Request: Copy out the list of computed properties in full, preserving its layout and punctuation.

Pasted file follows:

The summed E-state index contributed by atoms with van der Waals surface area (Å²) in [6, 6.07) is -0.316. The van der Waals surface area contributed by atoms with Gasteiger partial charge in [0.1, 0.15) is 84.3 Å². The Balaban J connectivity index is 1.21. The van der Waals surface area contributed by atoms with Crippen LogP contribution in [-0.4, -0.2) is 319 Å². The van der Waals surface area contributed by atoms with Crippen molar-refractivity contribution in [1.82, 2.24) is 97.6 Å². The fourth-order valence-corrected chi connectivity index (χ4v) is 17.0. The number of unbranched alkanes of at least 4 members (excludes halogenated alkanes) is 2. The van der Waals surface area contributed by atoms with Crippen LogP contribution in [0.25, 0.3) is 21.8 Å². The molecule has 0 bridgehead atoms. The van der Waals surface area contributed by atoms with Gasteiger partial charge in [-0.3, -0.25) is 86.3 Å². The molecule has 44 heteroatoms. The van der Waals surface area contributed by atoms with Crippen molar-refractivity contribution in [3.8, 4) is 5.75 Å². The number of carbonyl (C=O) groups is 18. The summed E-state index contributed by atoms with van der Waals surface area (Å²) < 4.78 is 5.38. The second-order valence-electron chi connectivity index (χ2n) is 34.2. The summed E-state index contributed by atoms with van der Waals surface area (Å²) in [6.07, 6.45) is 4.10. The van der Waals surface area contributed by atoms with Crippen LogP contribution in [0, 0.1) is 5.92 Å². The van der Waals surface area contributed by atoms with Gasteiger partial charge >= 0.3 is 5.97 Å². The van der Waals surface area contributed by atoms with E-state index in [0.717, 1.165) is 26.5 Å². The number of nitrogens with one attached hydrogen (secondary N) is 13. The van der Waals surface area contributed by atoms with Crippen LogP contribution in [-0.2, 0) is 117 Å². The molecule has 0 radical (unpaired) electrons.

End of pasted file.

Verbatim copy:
The summed E-state index contributed by atoms with van der Waals surface area (Å²) in [6, 6.07) is -0.316. The van der Waals surface area contributed by atoms with Gasteiger partial charge in [0.1, 0.15) is 84.3 Å². The Balaban J connectivity index is 1.21. The van der Waals surface area contributed by atoms with Crippen LogP contribution in [-0.4, -0.2) is 319 Å². The van der Waals surface area contributed by atoms with Crippen molar-refractivity contribution in [1.82, 2.24) is 97.6 Å². The fourth-order valence-corrected chi connectivity index (χ4v) is 17.0. The number of unbranched alkanes of at least 4 members (excludes halogenated alkanes) is 2. The van der Waals surface area contributed by atoms with Crippen LogP contribution in [0.25, 0.3) is 21.8 Å². The molecule has 0 bridgehead atoms. The van der Waals surface area contributed by atoms with Gasteiger partial charge in [-0.3, -0.25) is 86.3 Å². The molecule has 44 heteroatoms. The van der Waals surface area contributed by atoms with Crippen molar-refractivity contribution in [3.8, 4) is 5.75 Å². The number of carbonyl (C=O) groups is 18. The summed E-state index contributed by atoms with van der Waals surface area (Å²) < 4.78 is 5.38. The second-order valence-electron chi connectivity index (χ2n) is 34.2. The summed E-state index contributed by atoms with van der Waals surface area (Å²) in [6.07, 6.45) is 4.10. The van der Waals surface area contributed by atoms with Crippen LogP contribution in [0, 0.1) is 5.92 Å². The van der Waals surface area contributed by atoms with Gasteiger partial charge >= 0.3 is 5.97 Å². The van der Waals surface area contributed by atoms with E-state index in [0.717, 1.165) is 26.5 Å². The number of nitrogens with one attached hydrogen (secondary N) is 13. The van der Waals surface area contributed by atoms with Crippen LogP contribution in [-0.2, 0) is 117 Å². The molecule has 0 radical (unpaired) electrons.